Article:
Big-leaf maple leaves along the Merced River, autumn, Yosemite. 19mm, 2 seconds at f/16, ISO 100, polarizer.
Claudia and I spent Friday in Yosemite Valley checking out the fall color. And it was beautiful. The big-leaf maples, in particular, were quite colorful.
It was a clear, sunny day, so there wasn’t any weather to add drama to the valley landscapes. When the weather and light aren’t that interesting I tend to narrow my focus and photograph smaller subjects. And for those subjects, conditions were perfect. The low autumn sunlight kept some parts of the valley in shade virtually all day, and that soft light was perfect for highlighting the autumn color. Plus, from the south side of the Merced River you could look toward sunlit cliffs on the north side of the valley and find beautiful, golden reflections in the shaded water.
I used the new Range Mask tool in Lightroom Classic CC to improve the green colors in this photo from Rabbit Ears Pass in Colorado
Adobe announced two new, different versions of Lightroom last week. And, unfortunately, the names have created a lot of confusion. Here are the essential things you need to know:
No More Perpetual License
Adobe will no longer make new standalone versions of Lightroom with a perpetual license. That means new versions of Lightroom will be available by subscription only. Lightroom 6 is the last non-subscription version that you can purchase outright. Lightroom 6 is still be available for now, but won’t be updated to support new cameras. (You can still use Adobe’s free DNG converter to convert Raw images from new cameras into the DNG format, then import those DNG files into Lightroom 6.)
New Lightroom Classic CC
The new version of the program we’re familiar with is called Lightroom Classic CC. This is the traditional, folder-based version of Lightroom. It is essentially the same as Lightroom CC 2015, but with performance improvements and a new Range Mask tool that allows you to make more precise selections with the Adjustment Brush, Graduated Filter, and Radial Filter.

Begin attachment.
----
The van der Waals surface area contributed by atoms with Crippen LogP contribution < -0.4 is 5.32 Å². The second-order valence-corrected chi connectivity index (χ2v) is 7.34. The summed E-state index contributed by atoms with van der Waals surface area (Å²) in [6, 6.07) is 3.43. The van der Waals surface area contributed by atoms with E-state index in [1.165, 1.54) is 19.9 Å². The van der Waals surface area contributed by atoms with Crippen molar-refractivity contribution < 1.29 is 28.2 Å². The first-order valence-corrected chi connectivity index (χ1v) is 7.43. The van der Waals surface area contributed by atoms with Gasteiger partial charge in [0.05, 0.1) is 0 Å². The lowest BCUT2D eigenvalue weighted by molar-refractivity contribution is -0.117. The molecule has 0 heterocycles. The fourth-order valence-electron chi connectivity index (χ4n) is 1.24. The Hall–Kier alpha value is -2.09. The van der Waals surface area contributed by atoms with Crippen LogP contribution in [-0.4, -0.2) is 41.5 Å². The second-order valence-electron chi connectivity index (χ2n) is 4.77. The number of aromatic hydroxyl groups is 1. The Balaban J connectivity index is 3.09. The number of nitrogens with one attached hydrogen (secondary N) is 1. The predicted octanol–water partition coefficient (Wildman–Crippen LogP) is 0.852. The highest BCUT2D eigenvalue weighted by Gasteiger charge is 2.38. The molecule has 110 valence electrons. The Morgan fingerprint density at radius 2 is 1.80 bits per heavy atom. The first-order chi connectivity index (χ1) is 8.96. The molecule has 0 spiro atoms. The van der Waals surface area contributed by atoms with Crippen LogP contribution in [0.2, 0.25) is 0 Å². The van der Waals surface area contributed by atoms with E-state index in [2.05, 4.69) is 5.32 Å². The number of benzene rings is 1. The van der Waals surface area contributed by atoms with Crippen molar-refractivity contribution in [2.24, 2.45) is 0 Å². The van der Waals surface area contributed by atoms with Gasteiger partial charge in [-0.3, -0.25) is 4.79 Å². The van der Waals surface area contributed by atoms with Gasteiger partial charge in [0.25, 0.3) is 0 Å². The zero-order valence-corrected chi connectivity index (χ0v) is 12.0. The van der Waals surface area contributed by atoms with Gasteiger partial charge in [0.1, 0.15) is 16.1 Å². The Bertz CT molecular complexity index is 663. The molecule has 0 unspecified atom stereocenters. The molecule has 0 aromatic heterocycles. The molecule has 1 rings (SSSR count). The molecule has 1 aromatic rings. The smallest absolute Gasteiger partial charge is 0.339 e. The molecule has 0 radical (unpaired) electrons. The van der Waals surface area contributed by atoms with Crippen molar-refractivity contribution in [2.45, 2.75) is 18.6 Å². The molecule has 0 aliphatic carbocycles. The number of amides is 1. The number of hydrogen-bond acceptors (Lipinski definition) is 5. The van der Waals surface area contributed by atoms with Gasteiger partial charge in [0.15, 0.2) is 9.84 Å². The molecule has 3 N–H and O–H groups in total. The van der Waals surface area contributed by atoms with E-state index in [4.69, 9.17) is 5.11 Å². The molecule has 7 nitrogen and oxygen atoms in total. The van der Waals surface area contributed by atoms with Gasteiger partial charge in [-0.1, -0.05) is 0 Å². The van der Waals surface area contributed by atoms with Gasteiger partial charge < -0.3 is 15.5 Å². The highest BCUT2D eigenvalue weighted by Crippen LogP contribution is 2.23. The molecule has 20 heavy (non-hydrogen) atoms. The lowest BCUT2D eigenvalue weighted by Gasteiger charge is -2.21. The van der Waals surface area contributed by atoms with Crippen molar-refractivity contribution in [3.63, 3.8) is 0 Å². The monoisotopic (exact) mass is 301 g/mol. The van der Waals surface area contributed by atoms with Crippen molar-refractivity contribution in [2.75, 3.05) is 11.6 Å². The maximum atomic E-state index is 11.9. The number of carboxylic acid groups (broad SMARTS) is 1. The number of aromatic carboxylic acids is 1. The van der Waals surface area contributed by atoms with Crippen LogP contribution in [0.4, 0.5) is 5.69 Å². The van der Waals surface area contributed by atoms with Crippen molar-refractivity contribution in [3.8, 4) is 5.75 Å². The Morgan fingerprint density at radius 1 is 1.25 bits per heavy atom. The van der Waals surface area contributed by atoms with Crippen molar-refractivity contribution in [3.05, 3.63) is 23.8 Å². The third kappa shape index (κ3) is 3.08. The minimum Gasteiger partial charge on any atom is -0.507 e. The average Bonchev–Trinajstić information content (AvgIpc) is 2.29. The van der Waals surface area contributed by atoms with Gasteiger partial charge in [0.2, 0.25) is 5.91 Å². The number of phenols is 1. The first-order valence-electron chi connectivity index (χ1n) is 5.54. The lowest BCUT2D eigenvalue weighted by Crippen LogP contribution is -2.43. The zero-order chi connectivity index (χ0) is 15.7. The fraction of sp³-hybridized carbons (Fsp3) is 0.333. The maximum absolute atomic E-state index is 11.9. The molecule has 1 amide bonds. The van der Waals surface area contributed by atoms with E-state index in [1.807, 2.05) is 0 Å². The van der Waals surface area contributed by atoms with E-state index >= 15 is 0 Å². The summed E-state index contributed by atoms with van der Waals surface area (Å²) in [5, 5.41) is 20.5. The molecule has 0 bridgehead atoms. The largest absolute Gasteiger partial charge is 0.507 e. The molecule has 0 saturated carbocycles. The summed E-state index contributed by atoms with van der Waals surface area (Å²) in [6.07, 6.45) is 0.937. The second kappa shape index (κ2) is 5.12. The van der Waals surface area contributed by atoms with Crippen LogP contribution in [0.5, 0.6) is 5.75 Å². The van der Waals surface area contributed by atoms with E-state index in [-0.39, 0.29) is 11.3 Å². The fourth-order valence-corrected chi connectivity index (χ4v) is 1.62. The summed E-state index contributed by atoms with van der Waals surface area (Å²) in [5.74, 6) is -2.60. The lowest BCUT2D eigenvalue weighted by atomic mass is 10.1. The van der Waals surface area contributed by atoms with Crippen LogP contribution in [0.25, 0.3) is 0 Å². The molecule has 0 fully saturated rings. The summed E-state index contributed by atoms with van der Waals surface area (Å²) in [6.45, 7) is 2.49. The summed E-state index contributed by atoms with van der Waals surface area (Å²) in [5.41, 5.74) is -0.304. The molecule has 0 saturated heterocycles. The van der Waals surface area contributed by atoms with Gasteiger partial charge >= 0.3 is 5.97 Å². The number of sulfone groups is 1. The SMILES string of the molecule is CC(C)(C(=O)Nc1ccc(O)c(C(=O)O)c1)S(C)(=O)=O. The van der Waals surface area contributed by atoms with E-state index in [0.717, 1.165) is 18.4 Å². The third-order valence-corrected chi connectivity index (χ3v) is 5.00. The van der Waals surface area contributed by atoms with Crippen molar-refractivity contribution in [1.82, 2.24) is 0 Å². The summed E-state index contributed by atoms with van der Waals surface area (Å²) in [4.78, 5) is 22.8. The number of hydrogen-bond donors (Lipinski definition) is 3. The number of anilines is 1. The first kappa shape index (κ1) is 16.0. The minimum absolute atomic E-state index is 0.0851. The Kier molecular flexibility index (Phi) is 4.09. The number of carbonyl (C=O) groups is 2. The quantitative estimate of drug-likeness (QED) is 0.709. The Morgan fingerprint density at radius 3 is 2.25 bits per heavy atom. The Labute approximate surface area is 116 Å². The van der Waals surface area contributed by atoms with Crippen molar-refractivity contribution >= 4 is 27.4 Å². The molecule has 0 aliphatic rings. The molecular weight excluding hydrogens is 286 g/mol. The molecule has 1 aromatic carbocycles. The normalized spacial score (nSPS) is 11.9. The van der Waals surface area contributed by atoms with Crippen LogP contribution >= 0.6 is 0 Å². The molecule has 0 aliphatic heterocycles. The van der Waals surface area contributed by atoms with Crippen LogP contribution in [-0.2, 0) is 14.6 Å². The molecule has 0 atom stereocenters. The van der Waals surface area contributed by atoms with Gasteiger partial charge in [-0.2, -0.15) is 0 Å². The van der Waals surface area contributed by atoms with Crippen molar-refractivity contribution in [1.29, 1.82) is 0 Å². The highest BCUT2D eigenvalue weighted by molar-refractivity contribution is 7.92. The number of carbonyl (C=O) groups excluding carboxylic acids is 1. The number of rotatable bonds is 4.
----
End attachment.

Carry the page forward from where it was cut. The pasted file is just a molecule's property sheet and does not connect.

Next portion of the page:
Autumn scene along Rush Creek, Inyo NF, CA, USA
We just finished our workshop on the eastern side of the Sierra. When I arrived a few days before the workshop the aspen color was rather mixed, with bare trees, green trees, and every stage in between. But the weather was cold, and things turned quickly. By the time our workshop started most of the green leaves had turned yellow and orange, and we found lots of beautiful color – particularly along the June Lake Loop.
Maroon Bells in autumn, White River NF, CO, USA
Some photographers love photographing icons, and try to visit as many as possible. Others avoid them at all costs.
But I think most of us have mixed feelings about them. These iconic spots have a certain undeniable appeal. There are good reasons, after all, why these places have become iconic: they’re great locations. With the right conditions, it’s possible to capture some beautiful images at these spots. They work.
Autumn hillside with aspen and spruce trees, Pike-San Isabel NF, CO, USA
Claudia and I are in Colorado, chasing the fall color once again. By Colorado standards this is a below-average year for autumn color. Apparently a mid-May snowstorm damaged some of the just-sprouting aspen leaves, and those leaves are turning brown or dull yellow before falling off.
But many of the aspens seem to be undamaged. And it’s Colorado after all, where there are so many aspens that even in a “poor” year you can find plenty of colorful trees. And we’ve had some great weather, with rain, snow, fog, and lots of interesting clouds. The combination of weather and color has been really fun to photograph, and the constantly-changing conditions have kept me going from sunrise to sunset every day. Here are a few images showing some of the best moments so far, and I’m sure I’ll post more soon.